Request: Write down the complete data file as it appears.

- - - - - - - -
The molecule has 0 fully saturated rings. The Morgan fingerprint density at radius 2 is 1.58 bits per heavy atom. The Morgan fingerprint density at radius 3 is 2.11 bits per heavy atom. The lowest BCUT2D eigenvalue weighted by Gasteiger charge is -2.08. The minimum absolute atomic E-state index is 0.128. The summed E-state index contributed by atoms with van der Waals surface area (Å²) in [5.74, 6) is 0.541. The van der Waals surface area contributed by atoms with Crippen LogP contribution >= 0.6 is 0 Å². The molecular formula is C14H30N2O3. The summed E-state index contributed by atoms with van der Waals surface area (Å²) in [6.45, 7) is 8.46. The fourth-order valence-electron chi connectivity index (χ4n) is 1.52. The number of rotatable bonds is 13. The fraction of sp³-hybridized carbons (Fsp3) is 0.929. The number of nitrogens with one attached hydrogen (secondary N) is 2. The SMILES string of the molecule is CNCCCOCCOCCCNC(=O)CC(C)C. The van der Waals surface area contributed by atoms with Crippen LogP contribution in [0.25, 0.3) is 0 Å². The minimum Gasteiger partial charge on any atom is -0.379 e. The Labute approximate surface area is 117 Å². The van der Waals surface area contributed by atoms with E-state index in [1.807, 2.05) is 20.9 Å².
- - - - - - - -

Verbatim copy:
The molecule has 0 fully saturated rings. The Morgan fingerprint density at radius 2 is 1.58 bits per heavy atom. The Morgan fingerprint density at radius 3 is 2.11 bits per heavy atom. The lowest BCUT2D eigenvalue weighted by Gasteiger charge is -2.08. The minimum absolute atomic E-state index is 0.128. The summed E-state index contributed by atoms with van der Waals surface area (Å²) in [5.74, 6) is 0.541. The van der Waals surface area contributed by atoms with Crippen LogP contribution >= 0.6 is 0 Å². The molecular formula is C14H30N2O3. The summed E-state index contributed by atoms with van der Waals surface area (Å²) in [6.45, 7) is 8.46. The fourth-order valence-electron chi connectivity index (χ4n) is 1.52. The number of rotatable bonds is 13. The fraction of sp³-hybridized carbons (Fsp3) is 0.929. The number of nitrogens with one attached hydrogen (secondary N) is 2. The SMILES string of the molecule is CNCCCOCCOCCCNC(=O)CC(C)C. The van der Waals surface area contributed by atoms with Crippen LogP contribution in [0.25, 0.3) is 0 Å². The minimum Gasteiger partial charge on any atom is -0.379 e. The Labute approximate surface area is 117 Å². The van der Waals surface area contributed by atoms with E-state index in [1.807, 2.05) is 20.9 Å².